Label / Cat. No: World Record Club T877
First Released: Unknown - Probably Early 60s at latest
What The Album Blurb Says...
A man of the cloth seldom is able to take up a second occupation, yet it was as a singer, even more than as a Roman Catholic Priest that Father Sydney MacEwan was renowned. A Glaswegian born and bred, Father MacEwan studied at Glasgow University and at the Royal Academy of Music. This was followed by ecclesiastical training at the Pontifical Gregorian University, Rome.
On returning to Scotland he discovered that his fine tenor voice so suited to the fine ballads of the Highlands of Scotland, attracted the friendship and enthusiasm of John McCormack, the celebrated irish singer, himself a possessor of a Vatican awarded title - "Count".
MacEwan, while specialising in Irish and Scottish folksong, also sang and recorded classical, and semi-classical art songs and took this repertoire to Canada, USA and Australia on special leave from his post, attached to Glasgow's St. Andrews Cathedral.
This collection of songs presents a cross section of Father Sydney MacEwan's favourite songs - from Scottish ballads to Stephen Foster and Handel.
What I Say
There is a theory that states that those of us unfortunate enough to spend the afterlife in the hot place with the guys with the pointy sticks, will find ourselves subjected to an incalculably malicious form of eternal torture, tailor made to draw out your own, personal nightmares. I had assumed that if such a place exists (and thankfully, I seriously doubt it...) I would end up spending all eternity melded, conjoined twin style, to a Roman Catholic priest.
However, on listening to this album, I have revised my opinion to suggest that my own personal hell would be to spend all eternity melded, conjoined twin style, to this Roman Catholic priest.
But it was the very priestly nature of the man that drew me to this album in the first place. Perhaps I should explain, but when selecting which albums to review, I take absolutely no notice of conventional wisdom, and judge the contents almost exclusively by the cover. The more creepy, dated, ugly, posed, vulgar or bizarre the album is, the more likely I am to pick it up and give it a whirl. My decision is probably 90% based on how much the cover made me laugh. Or squirm. Or vomit.
But sometimes, it's the concept that sells it. I defy anyone who comes across an album called 'Father Sydney MacEwan Sings Some Of His Favourites' to pass it by without a second glance. It can't be done. You have to know. And then you get sucked in, and find that you're paying hard cash to take this delight away with you, to take it home, to play it....
I'm constantly amazed at what good condition these records are in. They've obviously been kicking around for 40 or 50 years, and yet they generally seem to be scratch free and in nearly mint condition. People have cherished these albums, and I wouldn't be surprised if each and every one had a prized place in someone's collection, only to be dumped, wholesale down the charity shop when they died. Somebody, sometime in the past was so enamoured with Father Sydney MacEwan (or at least his voice - having searched on the internet, he wasn't much to look at) that they went and bought this album.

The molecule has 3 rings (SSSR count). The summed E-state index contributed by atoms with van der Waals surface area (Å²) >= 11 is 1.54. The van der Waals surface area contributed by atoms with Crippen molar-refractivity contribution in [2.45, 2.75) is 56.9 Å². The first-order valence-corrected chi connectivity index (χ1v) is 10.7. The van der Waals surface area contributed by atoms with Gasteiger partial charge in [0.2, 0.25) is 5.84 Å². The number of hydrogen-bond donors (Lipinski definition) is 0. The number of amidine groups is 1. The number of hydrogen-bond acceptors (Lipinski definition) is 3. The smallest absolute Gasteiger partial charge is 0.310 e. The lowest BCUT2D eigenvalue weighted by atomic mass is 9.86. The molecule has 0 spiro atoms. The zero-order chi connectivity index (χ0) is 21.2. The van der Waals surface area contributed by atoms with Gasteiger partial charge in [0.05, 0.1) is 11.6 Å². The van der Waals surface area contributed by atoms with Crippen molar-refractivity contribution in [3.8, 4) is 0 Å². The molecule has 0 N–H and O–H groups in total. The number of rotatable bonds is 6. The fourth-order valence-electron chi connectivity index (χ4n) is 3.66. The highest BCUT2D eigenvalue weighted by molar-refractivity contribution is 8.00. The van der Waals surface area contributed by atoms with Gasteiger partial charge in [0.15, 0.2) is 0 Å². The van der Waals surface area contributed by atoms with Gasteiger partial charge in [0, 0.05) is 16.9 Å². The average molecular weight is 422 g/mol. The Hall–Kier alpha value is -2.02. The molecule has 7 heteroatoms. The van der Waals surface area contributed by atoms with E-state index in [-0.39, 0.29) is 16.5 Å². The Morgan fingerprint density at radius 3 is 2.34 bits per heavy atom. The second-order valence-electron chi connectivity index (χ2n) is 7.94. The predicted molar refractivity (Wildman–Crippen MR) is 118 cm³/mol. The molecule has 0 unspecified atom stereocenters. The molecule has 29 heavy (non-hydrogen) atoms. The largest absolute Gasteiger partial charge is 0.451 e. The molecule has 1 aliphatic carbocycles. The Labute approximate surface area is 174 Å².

And it's shite. Really. Dreadful, dreadful shite. I don't even care that he's a Roman Catholic priest. I wouldn't buy this if it were recorded by my mate Dave. It's just awful.
In the interests of fairness, I should probably qualify this. I'm sure that technically his voice is wonderful, and again, from what I found on this wonderful internet of ours, he was a fairly harsh self critic, and stopped recording aged 50 when his voice had "lost its bloom".
I can only assume then, that he made this album when he was 70.
I like to think I have fairly catholic tastes (see what I did there) when it comes to music. I'll listen to pretty much anything and try and find some merit. But this really isn't my kind of music. Maudlin old Scots singing maudlin Scottish songs in a warbly tenor? Just doesn't push my buttons I'm afraid. He sounds to my uneducated ears like the guy who sits in the corner of the pub, nursing his whisky, and sings, unbidden, at the end of every Saturday night in the hope that one of the regulars will buy him a drink.
But at least that guys got passion. These songs are delivered in a manner so devoid of emotion that I wonder if they really were his favourites. I mean, I have no singing voice. Really. I tend to sing through my nose (which is a good trick if you can pull it off (the trick, not the nose that is)), so I shouldn't be criticizing others. However..... when I sing some of my favourites, I give them my all. Passion, vigour, showmanship, the works. I can't picture old Sydney even bothering to stand up to sing.
And the arrangements of the songs? It's either Father Sydney and a lone guitarist or Father Sydney and a lone pianist. Not a banjo in sight which, after last week, is a bit of a disappointment. There's just not enough variation to make this interesting.
But, the biggest disappointment, the cruelest blow, is that "I Dream of Jeannie" was not the theme from the TV show of the same name, but some dirge about a girl he once loved (yeah, right) with light brown hair who looks like a zephyr or something.
In short, avoid. Really.
I Dream Of Jeannie
In Summertime On Bredon
Ye Banks And Braes
Home Sweet Home
Where E'er You Walk
Little Boy Blue
Maiden Of Morven
In Praise Of Islay
1 out of 10 - Just for suckering me in with the promise of 'I Dream Of Jeannie'. Doo do do doo de doo do, doo do do doo de doo do.....
I also think I should be congratulated on not making a quip about John McCormack's Vatican awarded title.